Excel is fun to play with. And figuring out what you can do with it can be invigorating. But, herein is the problem. It is easy to get carried away and loose sight of your original goal. It becomes fascinating and thus you tend to make it more complicated than it needs to be.

Case in point: You say your goal is to develop an easy/effective way for your future employees to do bids. You have that.

Now, you say you want it to figure operating costs and provide information to help you assign tasks to each man on the crew.

Fact is: if you want your estimator to be effective do NOT complicate it with these other "tools". If you do, you are NOT making it simple for your future employees to use. You are only adding complexity, learning time, and increasing your chance for error.

The biggest problem with what you seem to be trying to do may be promoted by people on this site. Many people on this site say figure out your operating costs and set your prices based on those. Bad advice. Your prices should be based on what your local market will allow, NOT what you think you need plus a tiny bit more. Making an estimator based on this idea is asking for misspent time and a number of miss-bid accounts. (either too low leaving money on the table, or to high leaving you without work)

Your job, as CEO is to find out what prices the market will allow, make sure those prices will be profitable, and then decide whether or not to do business in that market.

Then your job as chief operating officer is to make it as EASY as possible for each of your employees to do THEIR JOB. In as big of a company as you say you want to build, a salesman should NOT have to worry about gas, labor, insurance, and equipment costs. That is your purchaser's and operations manager's job. Your salesman's job is to make sales on a given price. That's it!

Keep things separate and don't confuse people (your salesman) with information they don't need to know.

Just my .02 that I had to learn the hard way. I hope you take a serious look in the mirror and ask if you are really trying to build a big company, or build a big... you.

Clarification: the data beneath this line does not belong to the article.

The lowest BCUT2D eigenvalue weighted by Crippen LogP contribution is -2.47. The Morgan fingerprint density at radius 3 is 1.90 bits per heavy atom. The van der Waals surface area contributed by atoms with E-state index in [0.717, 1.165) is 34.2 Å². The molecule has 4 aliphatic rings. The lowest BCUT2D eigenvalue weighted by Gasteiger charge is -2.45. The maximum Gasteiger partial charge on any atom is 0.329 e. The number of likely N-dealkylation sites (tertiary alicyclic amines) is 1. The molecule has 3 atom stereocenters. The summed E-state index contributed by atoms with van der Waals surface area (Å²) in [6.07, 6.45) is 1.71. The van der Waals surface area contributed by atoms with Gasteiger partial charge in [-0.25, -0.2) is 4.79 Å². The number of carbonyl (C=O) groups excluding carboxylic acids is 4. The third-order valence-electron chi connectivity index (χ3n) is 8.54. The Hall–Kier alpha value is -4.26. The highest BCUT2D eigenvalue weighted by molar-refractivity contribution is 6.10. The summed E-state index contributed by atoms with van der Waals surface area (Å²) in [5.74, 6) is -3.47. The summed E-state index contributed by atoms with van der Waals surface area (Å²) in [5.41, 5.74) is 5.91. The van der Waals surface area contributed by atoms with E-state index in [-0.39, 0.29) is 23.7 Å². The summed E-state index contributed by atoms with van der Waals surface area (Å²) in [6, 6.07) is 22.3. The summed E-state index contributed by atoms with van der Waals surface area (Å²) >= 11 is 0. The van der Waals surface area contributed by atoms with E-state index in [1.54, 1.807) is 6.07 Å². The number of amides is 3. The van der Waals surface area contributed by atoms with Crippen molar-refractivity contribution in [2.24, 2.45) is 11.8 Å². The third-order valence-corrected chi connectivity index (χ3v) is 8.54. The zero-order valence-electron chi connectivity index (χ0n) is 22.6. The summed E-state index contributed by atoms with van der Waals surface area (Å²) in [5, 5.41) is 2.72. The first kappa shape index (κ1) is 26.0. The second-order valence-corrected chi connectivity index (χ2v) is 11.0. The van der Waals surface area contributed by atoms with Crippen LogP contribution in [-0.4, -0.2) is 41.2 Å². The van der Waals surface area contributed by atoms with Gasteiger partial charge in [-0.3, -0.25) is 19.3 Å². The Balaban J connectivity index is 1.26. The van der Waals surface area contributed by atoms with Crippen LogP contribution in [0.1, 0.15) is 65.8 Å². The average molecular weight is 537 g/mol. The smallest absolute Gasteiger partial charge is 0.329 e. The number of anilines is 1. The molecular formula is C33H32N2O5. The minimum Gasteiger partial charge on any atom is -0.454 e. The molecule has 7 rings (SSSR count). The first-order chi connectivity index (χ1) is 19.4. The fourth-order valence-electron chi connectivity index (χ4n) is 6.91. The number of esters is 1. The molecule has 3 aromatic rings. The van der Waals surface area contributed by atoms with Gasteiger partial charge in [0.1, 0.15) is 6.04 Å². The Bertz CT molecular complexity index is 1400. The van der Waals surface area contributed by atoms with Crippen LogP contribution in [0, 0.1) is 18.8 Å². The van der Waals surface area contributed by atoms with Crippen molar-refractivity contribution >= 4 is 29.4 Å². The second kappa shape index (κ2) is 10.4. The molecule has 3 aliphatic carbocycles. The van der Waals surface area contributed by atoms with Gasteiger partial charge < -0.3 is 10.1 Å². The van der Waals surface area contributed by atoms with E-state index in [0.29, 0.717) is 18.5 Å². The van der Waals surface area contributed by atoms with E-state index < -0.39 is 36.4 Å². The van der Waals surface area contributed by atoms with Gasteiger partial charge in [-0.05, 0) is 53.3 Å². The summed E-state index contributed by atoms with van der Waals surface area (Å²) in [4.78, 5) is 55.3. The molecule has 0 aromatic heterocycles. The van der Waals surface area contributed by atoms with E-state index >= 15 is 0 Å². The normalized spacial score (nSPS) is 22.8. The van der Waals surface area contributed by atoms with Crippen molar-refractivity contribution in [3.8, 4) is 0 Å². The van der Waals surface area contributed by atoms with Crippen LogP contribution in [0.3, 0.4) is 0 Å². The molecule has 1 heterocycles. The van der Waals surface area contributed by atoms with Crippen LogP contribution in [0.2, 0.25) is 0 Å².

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  #37  
Old 01-11-2011, 04:56 PM
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BrendonTW BrendonTW is offline
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Yours would be fine if I was only calculating mowing. That's what the original post was for; Calculating weekly maintance type pricing. However, I bid on the entire contracts and want my other salesmen to do the same. Everything, mowing, weed&feed, annuals, etc... It will be simple, but there's more to it than you had. The salesmen won't have the version with all my costs and such in it, only the end prices.
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  #38  
Old 01-11-2011, 05:05 PM
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JDUtah JDUtah is offline
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Quote:
Originally Posted by BrendonTW View Post
Yours would be fine if I was only calculating mowing. That's what the original post was for; Calculating weekly maintance type pricing. However, I bid on the entire contracts and want my other salesmen to do the same. Everything, mowing, weed&feed, annuals, etc... It will be simple, but there's more to it than you had. The salesmen won't have the version with all my costs and such in it, only the end prices.
Ahh i see. I'll send you a PM to give you the password to unlock it.
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  #39  
Old 01-12-2011, 08:34 PM
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dougdm dougdm is offline
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Could you send it to me also. I would like to play, sitting at home is getting to me. I have been playing with your tool and have really enjoyed it.

Thanks in advance
D
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  #40  
Old 01-12-2011, 09:25 PM
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JDUtah JDUtah is offline
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Quote:
Originally Posted by dougdm View Post
Could you send it to me also. I would like to play, sitting at home is getting to me. I have been playing with your tool and have really enjoyed it.

Thanks in advance
D
Yep it's on its way. Glad you enjoy it.

While playing you 'otta see if you can figure out how to include a contract with it. I simply open my bidding file in excel, enter the name and address. Enter the property measurements and print. VIOLA! I just printed my bid/contract. If it is through the web or phone, I just save it as a pdf, and email it to them.

Last edited by JDUtah; 01-12-2011 at 09:30 PM.